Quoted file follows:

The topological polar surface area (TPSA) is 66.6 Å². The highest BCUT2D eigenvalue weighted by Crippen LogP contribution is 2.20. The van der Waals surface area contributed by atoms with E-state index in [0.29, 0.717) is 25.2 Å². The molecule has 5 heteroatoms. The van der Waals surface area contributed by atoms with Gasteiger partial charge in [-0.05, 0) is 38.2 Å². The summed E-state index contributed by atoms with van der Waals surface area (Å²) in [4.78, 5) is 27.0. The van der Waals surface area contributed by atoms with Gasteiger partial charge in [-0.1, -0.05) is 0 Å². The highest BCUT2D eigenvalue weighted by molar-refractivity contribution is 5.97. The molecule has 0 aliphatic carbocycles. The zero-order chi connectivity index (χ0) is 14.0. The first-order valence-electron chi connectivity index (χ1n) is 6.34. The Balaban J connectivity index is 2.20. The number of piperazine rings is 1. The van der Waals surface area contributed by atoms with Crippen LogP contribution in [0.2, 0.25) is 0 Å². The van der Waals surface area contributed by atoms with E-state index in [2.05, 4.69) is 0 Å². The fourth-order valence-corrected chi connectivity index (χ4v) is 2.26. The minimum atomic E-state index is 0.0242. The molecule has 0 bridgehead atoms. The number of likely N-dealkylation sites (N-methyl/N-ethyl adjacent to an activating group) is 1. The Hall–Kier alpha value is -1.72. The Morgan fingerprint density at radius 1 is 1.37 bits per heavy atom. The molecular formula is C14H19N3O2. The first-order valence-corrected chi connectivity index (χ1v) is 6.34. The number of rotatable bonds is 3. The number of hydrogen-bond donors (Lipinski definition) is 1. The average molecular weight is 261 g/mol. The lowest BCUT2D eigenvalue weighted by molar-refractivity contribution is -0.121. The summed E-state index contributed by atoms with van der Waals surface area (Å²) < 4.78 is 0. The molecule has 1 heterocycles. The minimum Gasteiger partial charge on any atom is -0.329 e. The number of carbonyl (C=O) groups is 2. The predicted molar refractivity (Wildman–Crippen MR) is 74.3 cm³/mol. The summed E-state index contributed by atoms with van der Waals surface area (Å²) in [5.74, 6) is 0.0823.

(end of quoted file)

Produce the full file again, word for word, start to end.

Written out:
The topological polar surface area (TPSA) is 66.6 Å². The highest BCUT2D eigenvalue weighted by Crippen LogP contribution is 2.20. The van der Waals surface area contributed by atoms with E-state index in [0.29, 0.717) is 25.2 Å². The molecule has 5 heteroatoms. The van der Waals surface area contributed by atoms with Gasteiger partial charge in [-0.05, 0) is 38.2 Å². The summed E-state index contributed by atoms with van der Waals surface area (Å²) in [4.78, 5) is 27.0. The van der Waals surface area contributed by atoms with Gasteiger partial charge in [-0.1, -0.05) is 0 Å². The highest BCUT2D eigenvalue weighted by molar-refractivity contribution is 5.97. The molecule has 0 aliphatic carbocycles. The zero-order chi connectivity index (χ0) is 14.0. The first-order valence-electron chi connectivity index (χ1n) is 6.34. The Balaban J connectivity index is 2.20. The number of piperazine rings is 1. The van der Waals surface area contributed by atoms with Crippen LogP contribution in [0.2, 0.25) is 0 Å². The van der Waals surface area contributed by atoms with E-state index in [2.05, 4.69) is 0 Å². The fourth-order valence-corrected chi connectivity index (χ4v) is 2.26. The minimum atomic E-state index is 0.0242. The molecule has 0 bridgehead atoms. The number of likely N-dealkylation sites (N-methyl/N-ethyl adjacent to an activating group) is 1. The Hall–Kier alpha value is -1.72. The Morgan fingerprint density at radius 1 is 1.37 bits per heavy atom. The molecular formula is C14H19N3O2. The first-order valence-corrected chi connectivity index (χ1v) is 6.34. The number of rotatable bonds is 3. The number of hydrogen-bond donors (Lipinski definition) is 1. The average molecular weight is 261 g/mol. The lowest BCUT2D eigenvalue weighted by molar-refractivity contribution is -0.121. The summed E-state index contributed by atoms with van der Waals surface area (Å²) < 4.78 is 0. The molecule has 1 heterocycles. The minimum Gasteiger partial charge on any atom is -0.329 e. The number of carbonyl (C=O) groups is 2. The predicted molar refractivity (Wildman–Crippen MR) is 74.3 cm³/mol. The summed E-state index contributed by atoms with van der Waals surface area (Å²) in [5.74, 6) is 0.0823.